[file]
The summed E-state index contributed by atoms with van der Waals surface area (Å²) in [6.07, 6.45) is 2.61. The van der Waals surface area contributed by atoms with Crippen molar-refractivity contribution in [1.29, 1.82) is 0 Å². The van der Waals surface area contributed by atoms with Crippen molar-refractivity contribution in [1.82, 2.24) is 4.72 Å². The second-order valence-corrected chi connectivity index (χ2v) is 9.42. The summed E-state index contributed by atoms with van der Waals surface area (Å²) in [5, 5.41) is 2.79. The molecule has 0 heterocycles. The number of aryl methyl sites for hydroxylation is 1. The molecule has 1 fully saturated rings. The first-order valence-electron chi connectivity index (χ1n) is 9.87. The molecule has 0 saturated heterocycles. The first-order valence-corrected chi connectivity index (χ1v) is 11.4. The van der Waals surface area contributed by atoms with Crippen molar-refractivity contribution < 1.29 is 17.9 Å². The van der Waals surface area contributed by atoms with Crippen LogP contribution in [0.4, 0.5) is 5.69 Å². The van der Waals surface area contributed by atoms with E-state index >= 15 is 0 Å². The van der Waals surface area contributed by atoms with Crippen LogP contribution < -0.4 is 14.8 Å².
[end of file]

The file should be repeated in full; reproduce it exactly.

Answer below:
The summed E-state index contributed by atoms with van der Waals surface area (Å²) in [6.07, 6.45) is 2.61. The van der Waals surface area contributed by atoms with Crippen molar-refractivity contribution in [1.29, 1.82) is 0 Å². The van der Waals surface area contributed by atoms with Crippen molar-refractivity contribution in [1.82, 2.24) is 4.72 Å². The second-order valence-corrected chi connectivity index (χ2v) is 9.42. The summed E-state index contributed by atoms with van der Waals surface area (Å²) in [5, 5.41) is 2.79. The molecule has 0 heterocycles. The number of aryl methyl sites for hydroxylation is 1. The molecule has 1 fully saturated rings. The first-order valence-electron chi connectivity index (χ1n) is 9.87. The molecule has 0 saturated heterocycles. The first-order valence-corrected chi connectivity index (χ1v) is 11.4. The van der Waals surface area contributed by atoms with Crippen molar-refractivity contribution < 1.29 is 17.9 Å². The van der Waals surface area contributed by atoms with Crippen LogP contribution in [0.4, 0.5) is 5.69 Å². The van der Waals surface area contributed by atoms with E-state index >= 15 is 0 Å². The van der Waals surface area contributed by atoms with Crippen LogP contribution < -0.4 is 14.8 Å².